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Bird Eggs Found to Contain Chemical Contaminants

Wednesday, March 12th, 2008

(Beyond Pesticides, March 12, 2008) BioDiversity Research Institute, a nonprofit ecological research group, released a new report that was presented March 12, 2008 to Maine’s Joint Standing Committee on Natural Resources. Entitled “Contaminant Screening in Maine Birds,” it documents over 100 harmful contaminants that were found in Maine bird eggs. Scientists collected 60 eggs, representing 23 species of birds, all of which test positive for chemical contaminants, some at levels believed to be harmful to the birds. Flame retardants (PBDEs), industrial stain and water repellants (PFCs), transformer coolants (PCBs), pesticides (OCs), and mercury are found in all 23 species of birds tested. The bird species studied live in a variety of habitats: on Maine’s ocean, salt marshes, rivers, lakes and uplands. “This is the most extensive study of its kind to date and the first time industrial stain and water repellants were discovered in Maine birds,” says report author, senior research biologist Wing Goodale with the Institute. The Common loon, Atlantic puffin, piping plover, belted kingfisher, great black-backed gull, peregrine falcon and bald eagle have the highest contaminant levels. The flame retardant deca-BDE, banned last year in Maine, is found in eight species. Overall, eagles carry the greatest contaminant load, […]

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Action Alert: Tell EPA to Cancel Endosulfan!

Friday, February 8th, 2008

(Beyond Pesticides, February 8, 2008) The Environmental Protection Agency (EPA) is asking for public input on its review of the chemical endosulfan, an antiquated and dangerous insecticide. Now is the time to go on record to protect children, farmworkers and rural communities from this harmful nerve toxin. Used in the U.S. on tomatoes, cotton and other crops, endosulfan harms the hormone system, and low levels of exposure in the womb have been linked to autism, male reproductive harm, and other birth defects. Acute poisoning can cause headaches, nausea, vomiting, convulsions, and in extreme cases, unconsciousness and even death. EPA’s own analysis shows that endosulfan endangers workers who handle it directly and those who work in endosulfan-treated fields. Endosulfan travels great distances, accumulates up the food chain, and poses grave risks to aquatic ecosystems. The European Union and several other countries have already banned endosulfan, and alternatives are available. It’s time the U.S. does its part to protect communities and the environment at home and around the world from this persistent organic pollutant. TAKE ACTION: Let EPA know that continued use of this unnecessary poison is unacceptable. Add your name to the petition today and forward to as many people as […]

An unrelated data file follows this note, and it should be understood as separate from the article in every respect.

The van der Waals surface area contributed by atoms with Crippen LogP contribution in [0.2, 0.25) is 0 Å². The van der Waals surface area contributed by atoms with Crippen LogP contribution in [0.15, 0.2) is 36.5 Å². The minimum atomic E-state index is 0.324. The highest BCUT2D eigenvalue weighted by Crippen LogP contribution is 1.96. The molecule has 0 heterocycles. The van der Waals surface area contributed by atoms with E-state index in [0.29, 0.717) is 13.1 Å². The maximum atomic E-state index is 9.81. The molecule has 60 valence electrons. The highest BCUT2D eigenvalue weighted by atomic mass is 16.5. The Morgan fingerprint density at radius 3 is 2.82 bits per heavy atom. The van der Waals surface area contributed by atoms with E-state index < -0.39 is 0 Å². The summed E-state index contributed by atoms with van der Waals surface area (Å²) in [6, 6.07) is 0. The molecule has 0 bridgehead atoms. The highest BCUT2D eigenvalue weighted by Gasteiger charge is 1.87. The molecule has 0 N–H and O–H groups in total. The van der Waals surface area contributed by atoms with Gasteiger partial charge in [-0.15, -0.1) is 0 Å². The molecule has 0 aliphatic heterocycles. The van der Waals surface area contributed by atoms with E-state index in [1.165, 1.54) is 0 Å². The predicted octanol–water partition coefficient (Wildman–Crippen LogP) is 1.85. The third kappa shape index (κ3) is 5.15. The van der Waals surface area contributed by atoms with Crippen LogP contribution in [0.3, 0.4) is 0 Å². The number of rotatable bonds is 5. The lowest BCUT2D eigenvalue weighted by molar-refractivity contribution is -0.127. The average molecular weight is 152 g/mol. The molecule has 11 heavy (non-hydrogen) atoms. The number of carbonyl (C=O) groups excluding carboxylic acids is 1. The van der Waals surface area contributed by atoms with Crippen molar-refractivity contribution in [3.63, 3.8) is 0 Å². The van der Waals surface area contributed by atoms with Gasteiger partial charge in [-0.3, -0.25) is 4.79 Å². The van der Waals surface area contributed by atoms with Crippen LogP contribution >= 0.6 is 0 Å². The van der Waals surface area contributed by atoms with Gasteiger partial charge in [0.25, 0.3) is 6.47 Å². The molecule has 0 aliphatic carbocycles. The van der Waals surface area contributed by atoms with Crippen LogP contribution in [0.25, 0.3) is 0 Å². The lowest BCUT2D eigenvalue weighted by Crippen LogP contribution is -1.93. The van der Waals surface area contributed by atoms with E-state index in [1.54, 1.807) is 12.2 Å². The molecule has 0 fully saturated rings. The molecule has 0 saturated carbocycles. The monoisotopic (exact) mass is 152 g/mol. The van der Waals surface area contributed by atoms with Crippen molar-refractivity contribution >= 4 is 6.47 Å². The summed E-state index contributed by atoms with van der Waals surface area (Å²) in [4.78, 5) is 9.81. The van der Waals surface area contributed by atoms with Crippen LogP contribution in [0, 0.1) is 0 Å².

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IIT Scientists Use Nanoparticles To Filter Organochlorines from Water

Monday, January 14th, 2008

(Beyond Pesticides, January 14, 2008) Researchers at the Indian Institute of Technology (IIT) Madras have developed nanoparticles that can remove organochlorine pesticides from drinking water. These chemicals are quite persistent in the environment and difficult to remove from water. Notorious organochlorines include DDT, endosulfan, HCH (hexacholorcyclohexane) and aldrin, all of which have known health and/or environmental hazards. Many of these chemical pesticides are used heavily in agriculture and taint India’s water. Though no comprehensive national survey has been done, isolated studies show contamination of groundwater and river systems that cannot be removed by standard water filters. “Even though some of these pesticides have been banned, they are very much present in the environment. For instance, endosulfan has an environmental lifetime of 100 years,” said Thalappil Pradeep, professor of chemistry at IIT Madras. He leads the research that has shown that nanoparticles, mostly from gold, silver, copper and several oxides, are effective at removing endosulfan even at very low concentration. “Efficient chemistry at low concentration is important so that even if one molecule of the pesticide passes by, it gets removed by the nanoparticle,” said Pradeep. He holds a US and an Indian patent and has licensed part of the technology […]